October 22 2014
Running pulled Christine back from the brink of depression.
Initially, I started running when I was playing basketball in college. We used each 2-mile practice run strictly for conditioning. This helped our performance tremendously. Our endurance always outlasted other teams, and I noticed the health benefits too.
Around 1997, after I had my first son, I started running with my sister to shed some weight. We had a strict routine: We would hit the gym and push through our 2 miles (never longer).
One day, while taking care of my children and working at home, I felt the urge to blow off some steam. I jumped on the treadmill and ran 4 full miles—double my normal workout! I felt the runner’s high and fell in love.
Things changed after that moment. I became more addicted to endurance running. In 2005, after running a few local 5Ks and beach races near my Florida home, I ran the Disney Half Marathon. At the final mile, there was a turn-off where the half-marathon runners went toward the finish and the marathoners continued on. Even though I’d trained for the 13.1-mile distance only, I felt I cheated myself by stopping short of a full marathon. I vowed to run the entire distance the following year.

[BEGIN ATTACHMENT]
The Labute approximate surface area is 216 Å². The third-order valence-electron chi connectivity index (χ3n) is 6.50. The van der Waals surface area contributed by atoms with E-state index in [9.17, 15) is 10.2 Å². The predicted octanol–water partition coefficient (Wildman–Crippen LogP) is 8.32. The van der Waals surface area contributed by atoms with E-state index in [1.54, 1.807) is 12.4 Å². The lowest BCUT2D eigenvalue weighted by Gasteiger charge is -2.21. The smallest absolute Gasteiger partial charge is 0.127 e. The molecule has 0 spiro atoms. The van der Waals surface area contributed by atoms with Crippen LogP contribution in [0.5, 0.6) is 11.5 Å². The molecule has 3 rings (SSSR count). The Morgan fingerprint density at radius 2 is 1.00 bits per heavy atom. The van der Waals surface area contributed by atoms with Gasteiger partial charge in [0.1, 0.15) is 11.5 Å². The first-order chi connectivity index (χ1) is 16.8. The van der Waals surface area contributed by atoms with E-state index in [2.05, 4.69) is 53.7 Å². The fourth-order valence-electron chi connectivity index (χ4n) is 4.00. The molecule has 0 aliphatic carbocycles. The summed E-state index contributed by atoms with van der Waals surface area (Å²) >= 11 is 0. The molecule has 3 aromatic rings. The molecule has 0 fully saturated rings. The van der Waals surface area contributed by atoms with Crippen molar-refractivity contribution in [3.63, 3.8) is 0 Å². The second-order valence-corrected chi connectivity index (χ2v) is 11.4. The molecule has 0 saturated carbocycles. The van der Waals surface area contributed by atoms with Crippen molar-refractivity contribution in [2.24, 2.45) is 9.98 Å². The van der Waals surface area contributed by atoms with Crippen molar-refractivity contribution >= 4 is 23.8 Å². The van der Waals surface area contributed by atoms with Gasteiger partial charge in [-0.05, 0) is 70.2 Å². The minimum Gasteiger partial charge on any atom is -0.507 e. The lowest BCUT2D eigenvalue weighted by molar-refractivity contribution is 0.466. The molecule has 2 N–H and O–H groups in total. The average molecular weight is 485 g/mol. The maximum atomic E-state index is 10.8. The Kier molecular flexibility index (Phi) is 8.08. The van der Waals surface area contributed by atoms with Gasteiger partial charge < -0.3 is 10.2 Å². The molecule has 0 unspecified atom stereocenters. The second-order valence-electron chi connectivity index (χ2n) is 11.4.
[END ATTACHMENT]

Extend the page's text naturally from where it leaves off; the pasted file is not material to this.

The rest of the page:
I finished that marathon—but these days, I prefer halfs. Every year, I complete the Sarasota Half Marathon in my hometown. It’s something I always look forward to, and it helps me keep up with my training.
I love how running releases stress while also providing clarity. I have been able to solve huge dilemmas, like where I would find the money to send my children to private school, during long runs. My body fatigues, my mind wears down and poof! the answer presents itself.
My Best Advice: PACK A RECORDER
I often get inspired mid-run and sometimes figure out the answers to difficult life questions. So I can make sure I remember what hit me while I was churning
out the miles, I carry a handheld recording device. You can download an app for your smartphone too!